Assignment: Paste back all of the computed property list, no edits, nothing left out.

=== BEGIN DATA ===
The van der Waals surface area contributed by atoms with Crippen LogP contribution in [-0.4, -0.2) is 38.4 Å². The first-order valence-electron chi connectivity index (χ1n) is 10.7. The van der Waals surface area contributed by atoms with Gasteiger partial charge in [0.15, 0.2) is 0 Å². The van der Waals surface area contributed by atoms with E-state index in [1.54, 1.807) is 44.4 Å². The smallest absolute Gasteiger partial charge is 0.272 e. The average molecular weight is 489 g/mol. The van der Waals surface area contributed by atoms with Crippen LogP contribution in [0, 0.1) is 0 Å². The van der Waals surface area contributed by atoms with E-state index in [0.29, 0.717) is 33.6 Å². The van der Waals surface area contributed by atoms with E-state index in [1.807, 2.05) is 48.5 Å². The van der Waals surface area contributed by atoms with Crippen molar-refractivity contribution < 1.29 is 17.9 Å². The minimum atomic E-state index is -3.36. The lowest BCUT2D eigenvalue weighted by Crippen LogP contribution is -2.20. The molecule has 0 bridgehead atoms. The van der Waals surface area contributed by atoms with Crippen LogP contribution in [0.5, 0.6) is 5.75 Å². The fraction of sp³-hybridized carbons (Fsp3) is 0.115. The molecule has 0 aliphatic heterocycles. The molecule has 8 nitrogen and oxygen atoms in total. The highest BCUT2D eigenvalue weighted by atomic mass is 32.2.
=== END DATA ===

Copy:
The van der Waals surface area contributed by atoms with Crippen LogP contribution in [-0.4, -0.2) is 38.4 Å². The first-order valence-electron chi connectivity index (χ1n) is 10.7. The van der Waals surface area contributed by atoms with Gasteiger partial charge in [0.15, 0.2) is 0 Å². The van der Waals surface area contributed by atoms with E-state index in [1.54, 1.807) is 44.4 Å². The smallest absolute Gasteiger partial charge is 0.272 e. The average molecular weight is 489 g/mol. The van der Waals surface area contributed by atoms with Crippen LogP contribution in [0, 0.1) is 0 Å². The van der Waals surface area contributed by atoms with E-state index in [0.29, 0.717) is 33.6 Å². The van der Waals surface area contributed by atoms with E-state index in [1.807, 2.05) is 48.5 Å². The van der Waals surface area contributed by atoms with Crippen molar-refractivity contribution < 1.29 is 17.9 Å². The minimum atomic E-state index is -3.36. The lowest BCUT2D eigenvalue weighted by Crippen LogP contribution is -2.20. The molecule has 0 bridgehead atoms. The van der Waals surface area contributed by atoms with Crippen LogP contribution in [0.5, 0.6) is 5.75 Å². The fraction of sp³-hybridized carbons (Fsp3) is 0.115. The molecule has 0 aliphatic heterocycles. The molecule has 8 nitrogen and oxygen atoms in total. The highest BCUT2D eigenvalue weighted by atomic mass is 32.2.